The positive subtype had some executive/attentional (fluency and Stroop tests) and mnesic performances in the normal range, suggesting the preservation of good cognitive skills. In contrast, the deficit and disorganized subtypes had major mnesic and executive/attentional dysfunctions compared to healthy subjects. The deficit subtype compared to the control group performed predominantly worse on the MCST and fluency, whereas the disorganized subtype had the lowest scores on the TMT and the Stroop test.
This study showed distinct cognitive patterns in deficit, disorganized and positive patients in comparison with the controls, suggesting a heterogeneous cognitive dysfunction in schizophrenia.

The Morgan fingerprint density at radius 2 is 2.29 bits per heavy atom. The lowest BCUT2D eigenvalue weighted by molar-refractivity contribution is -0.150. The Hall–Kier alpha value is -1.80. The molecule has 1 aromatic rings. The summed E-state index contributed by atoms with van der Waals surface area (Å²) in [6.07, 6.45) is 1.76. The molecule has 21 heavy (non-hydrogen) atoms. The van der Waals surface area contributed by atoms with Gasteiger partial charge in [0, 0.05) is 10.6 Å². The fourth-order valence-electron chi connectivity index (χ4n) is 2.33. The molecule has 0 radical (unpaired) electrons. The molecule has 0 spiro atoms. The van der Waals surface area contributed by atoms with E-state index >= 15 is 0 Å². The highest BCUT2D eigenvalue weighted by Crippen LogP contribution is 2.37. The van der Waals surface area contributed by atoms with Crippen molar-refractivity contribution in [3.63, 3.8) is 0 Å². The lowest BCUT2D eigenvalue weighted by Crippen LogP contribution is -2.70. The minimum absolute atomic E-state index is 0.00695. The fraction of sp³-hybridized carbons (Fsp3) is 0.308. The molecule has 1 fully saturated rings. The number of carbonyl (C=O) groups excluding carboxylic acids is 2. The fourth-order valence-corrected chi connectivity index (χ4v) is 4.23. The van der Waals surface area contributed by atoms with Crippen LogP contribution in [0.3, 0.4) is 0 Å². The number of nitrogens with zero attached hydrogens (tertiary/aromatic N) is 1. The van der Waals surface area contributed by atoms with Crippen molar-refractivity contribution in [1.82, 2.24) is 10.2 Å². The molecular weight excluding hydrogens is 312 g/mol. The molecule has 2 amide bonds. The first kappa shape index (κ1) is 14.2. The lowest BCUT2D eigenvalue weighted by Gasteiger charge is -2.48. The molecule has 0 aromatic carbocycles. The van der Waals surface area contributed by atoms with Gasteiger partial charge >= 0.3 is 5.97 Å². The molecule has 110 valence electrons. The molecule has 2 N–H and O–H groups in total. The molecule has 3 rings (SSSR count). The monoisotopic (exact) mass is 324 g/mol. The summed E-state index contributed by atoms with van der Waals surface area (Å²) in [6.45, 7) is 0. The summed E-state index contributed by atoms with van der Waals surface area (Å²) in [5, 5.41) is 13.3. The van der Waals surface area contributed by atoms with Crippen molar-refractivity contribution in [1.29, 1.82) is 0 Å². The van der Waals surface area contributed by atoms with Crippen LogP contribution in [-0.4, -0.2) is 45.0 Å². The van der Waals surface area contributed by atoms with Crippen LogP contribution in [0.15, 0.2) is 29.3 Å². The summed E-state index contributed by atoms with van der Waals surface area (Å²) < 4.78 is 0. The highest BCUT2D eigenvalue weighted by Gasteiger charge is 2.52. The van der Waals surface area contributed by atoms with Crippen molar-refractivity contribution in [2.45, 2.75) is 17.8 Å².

Les approches centrées sur l’autorégulation ainsi que sur l’acceptation des émotions et des sensations désagréables inspirées des programme MBSR et MBCT, représentent une voie intéressante dans la prise en charge des troubles du comportement alimentaire dans lesquels le contrôle et l’évitement sont au premier plan. Ces programmes permettent de travailler les aspects obsessionnels (comme les ruminations) et compulsifs (sur l’alimentation, la réactivité avec perte de contrôle) associés à ces troubles alimentaires. La clinique des maladies mentales et de l’encéphale (CMME), hôpital Sainte-Anne a mis en place un protocole « MBCT Boulimie » en huit séances. Le programme MBCT a été modifié, notamment au niveau des outils cognitifs et de la durée des pratiques de méditation pour des patients présentant un TCA. La recherche s’est réalisée sur vingt-quatre sujets de l’hôpital de jour de la CMME et avait pour objet d’évaluer l’impact du programme MBCT dans une population de sujets souffrant de boulimie et de Binge Eating Disorder.